Print out specific field using regular expression in Linux

It would be more direct, in my opinion, to use a tool like awk that can:

  • split fields for you
  • test exactly the fields you want for the values you want

For example:

awk -F: '$4 == 1001 || $4 == 1003' mypasswd

... tells awk to:

  • split the incoming lines into fields based on colons, with -F:
  • uses an "or" expression to test whether field 4 has the value 1001 or 1003
  • if the condition above is true, then print the line (the default action)

Awk can take a little bit to learn; one of the major things to understand about it is that it uses paired "pattern" and "action" statements. The "pattern" section(s) determine which "action" statements get executed.

You could rewrite the above awk to make it more explicit; by doing so, we can explicitly print whatever we want (such as the 5th field):

awk -F: '$4 == 1001 || $4 == 1003 { print $5 }'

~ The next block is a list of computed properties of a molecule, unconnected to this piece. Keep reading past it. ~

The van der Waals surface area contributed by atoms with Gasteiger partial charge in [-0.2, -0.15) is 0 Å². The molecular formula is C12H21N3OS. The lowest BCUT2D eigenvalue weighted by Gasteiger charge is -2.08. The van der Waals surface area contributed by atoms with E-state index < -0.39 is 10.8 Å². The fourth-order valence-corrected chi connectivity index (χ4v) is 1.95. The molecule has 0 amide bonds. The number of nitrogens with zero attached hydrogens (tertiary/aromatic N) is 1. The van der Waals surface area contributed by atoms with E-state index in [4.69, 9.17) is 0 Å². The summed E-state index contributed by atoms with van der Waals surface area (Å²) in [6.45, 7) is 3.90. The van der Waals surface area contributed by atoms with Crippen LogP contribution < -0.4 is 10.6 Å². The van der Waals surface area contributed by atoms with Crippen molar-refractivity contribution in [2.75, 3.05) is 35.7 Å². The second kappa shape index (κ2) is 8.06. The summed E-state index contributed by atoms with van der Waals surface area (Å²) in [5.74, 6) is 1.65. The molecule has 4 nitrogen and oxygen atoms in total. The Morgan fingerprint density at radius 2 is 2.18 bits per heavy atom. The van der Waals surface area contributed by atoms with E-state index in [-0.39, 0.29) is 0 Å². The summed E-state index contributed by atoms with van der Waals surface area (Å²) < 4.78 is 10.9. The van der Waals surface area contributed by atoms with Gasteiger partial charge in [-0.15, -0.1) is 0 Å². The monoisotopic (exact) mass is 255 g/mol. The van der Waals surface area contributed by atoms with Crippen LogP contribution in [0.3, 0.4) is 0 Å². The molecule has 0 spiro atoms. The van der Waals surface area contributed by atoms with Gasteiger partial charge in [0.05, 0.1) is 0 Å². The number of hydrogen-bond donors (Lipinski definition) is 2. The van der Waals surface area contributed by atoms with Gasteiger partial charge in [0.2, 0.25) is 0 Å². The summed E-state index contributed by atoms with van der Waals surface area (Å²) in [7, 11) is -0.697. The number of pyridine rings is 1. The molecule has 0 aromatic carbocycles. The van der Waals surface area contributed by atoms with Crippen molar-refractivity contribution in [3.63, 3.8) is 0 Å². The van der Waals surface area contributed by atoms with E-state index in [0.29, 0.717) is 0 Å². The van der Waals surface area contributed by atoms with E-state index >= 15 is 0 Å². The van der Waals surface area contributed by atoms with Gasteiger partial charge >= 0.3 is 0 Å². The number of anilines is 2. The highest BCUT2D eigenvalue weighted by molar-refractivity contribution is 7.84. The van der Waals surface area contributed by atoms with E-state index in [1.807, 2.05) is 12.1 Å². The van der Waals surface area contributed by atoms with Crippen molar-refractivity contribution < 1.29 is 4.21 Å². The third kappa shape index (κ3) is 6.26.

... or to have an empty "pattern" section -- meaning, execute the "action" for every line, and then test inside the action pattern for the values:

awk -F: '{ if ($4 == 1001 || $4 == 1003)  print $5 }'

To force grep into action, you could do:

grep -E '^([^:]*:){3}(1001|1003):' mypasswd | cut -d: -f5

To tell it to look, from the beginning of the line, for the group "anything-that-isn't-a-colon any number of times, followed a colon" three times, followed by either 1001 or 1003, then followed by a colon; print the whole matching line, but then pass it to cut to print just the 5th field.

I might do this with sed

sed -n '/^.*:.*:.*:\(1001\|1003\):/p' mypasswd

The -n supresses the lines and the p at the end prints the ones that match.

you could also do it with grep

grep '^.*:.*:.*:1002\|1003:.*:.*:' mypasswd

As @JeffSchaller says, awk is the tool for the job and since OP wants regex we can just combine the two

awk -F: '$4 ~ /^100[13]$/' mypasswd

and that allows a little golf putt on the grep version

grep -E "^(.*:){3}100[13]:" mypasswd